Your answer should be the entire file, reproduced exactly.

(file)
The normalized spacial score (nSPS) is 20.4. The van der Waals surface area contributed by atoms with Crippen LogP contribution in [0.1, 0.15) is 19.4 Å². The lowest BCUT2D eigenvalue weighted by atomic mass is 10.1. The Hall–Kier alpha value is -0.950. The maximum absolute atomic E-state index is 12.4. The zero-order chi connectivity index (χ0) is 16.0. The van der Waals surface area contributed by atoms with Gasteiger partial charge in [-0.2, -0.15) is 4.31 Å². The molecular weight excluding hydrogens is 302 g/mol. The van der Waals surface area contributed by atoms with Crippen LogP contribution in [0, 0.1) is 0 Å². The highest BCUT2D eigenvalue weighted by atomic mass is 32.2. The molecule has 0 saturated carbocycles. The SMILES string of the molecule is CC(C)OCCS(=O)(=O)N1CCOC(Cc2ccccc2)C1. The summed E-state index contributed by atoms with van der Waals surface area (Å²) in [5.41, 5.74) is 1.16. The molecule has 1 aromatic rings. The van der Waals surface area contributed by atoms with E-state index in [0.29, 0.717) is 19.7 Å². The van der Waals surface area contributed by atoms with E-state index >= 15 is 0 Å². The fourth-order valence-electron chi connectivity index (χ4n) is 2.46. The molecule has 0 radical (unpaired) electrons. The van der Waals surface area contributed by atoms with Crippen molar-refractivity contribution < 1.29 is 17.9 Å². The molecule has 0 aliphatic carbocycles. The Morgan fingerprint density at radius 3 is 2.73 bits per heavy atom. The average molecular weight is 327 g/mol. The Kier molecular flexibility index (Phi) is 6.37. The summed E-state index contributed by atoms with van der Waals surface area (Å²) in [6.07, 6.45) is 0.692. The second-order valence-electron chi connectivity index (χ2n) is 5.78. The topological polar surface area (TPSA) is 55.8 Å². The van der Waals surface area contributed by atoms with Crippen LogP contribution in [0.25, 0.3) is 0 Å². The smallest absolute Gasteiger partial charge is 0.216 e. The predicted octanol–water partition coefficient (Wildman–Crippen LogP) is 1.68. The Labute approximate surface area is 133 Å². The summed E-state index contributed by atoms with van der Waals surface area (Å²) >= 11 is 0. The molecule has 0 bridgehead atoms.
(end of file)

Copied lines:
The normalized spacial score (nSPS) is 20.4. The van der Waals surface area contributed by atoms with Crippen LogP contribution in [0.1, 0.15) is 19.4 Å². The lowest BCUT2D eigenvalue weighted by atomic mass is 10.1. The Hall–Kier alpha value is -0.950. The maximum absolute atomic E-state index is 12.4. The zero-order chi connectivity index (χ0) is 16.0. The van der Waals surface area contributed by atoms with Gasteiger partial charge in [-0.2, -0.15) is 4.31 Å². The molecular weight excluding hydrogens is 302 g/mol. The van der Waals surface area contributed by atoms with Crippen LogP contribution in [0, 0.1) is 0 Å². The highest BCUT2D eigenvalue weighted by atomic mass is 32.2. The molecule has 0 saturated carbocycles. The SMILES string of the molecule is CC(C)OCCS(=O)(=O)N1CCOC(Cc2ccccc2)C1. The summed E-state index contributed by atoms with van der Waals surface area (Å²) in [5.41, 5.74) is 1.16. The molecule has 1 aromatic rings. The van der Waals surface area contributed by atoms with E-state index in [0.29, 0.717) is 19.7 Å². The van der Waals surface area contributed by atoms with E-state index >= 15 is 0 Å². The fourth-order valence-electron chi connectivity index (χ4n) is 2.46. The molecule has 0 radical (unpaired) electrons. The van der Waals surface area contributed by atoms with Crippen molar-refractivity contribution < 1.29 is 17.9 Å². The molecule has 0 aliphatic carbocycles. The Morgan fingerprint density at radius 3 is 2.73 bits per heavy atom. The average molecular weight is 327 g/mol. The Kier molecular flexibility index (Phi) is 6.37. The summed E-state index contributed by atoms with van der Waals surface area (Å²) in [6.07, 6.45) is 0.692. The second-order valence-electron chi connectivity index (χ2n) is 5.78. The topological polar surface area (TPSA) is 55.8 Å². The van der Waals surface area contributed by atoms with Crippen LogP contribution in [0.25, 0.3) is 0 Å². The smallest absolute Gasteiger partial charge is 0.216 e. The predicted octanol–water partition coefficient (Wildman–Crippen LogP) is 1.68. The Labute approximate surface area is 133 Å². The summed E-state index contributed by atoms with van der Waals surface area (Å²) >= 11 is 0. The molecule has 0 bridgehead atoms.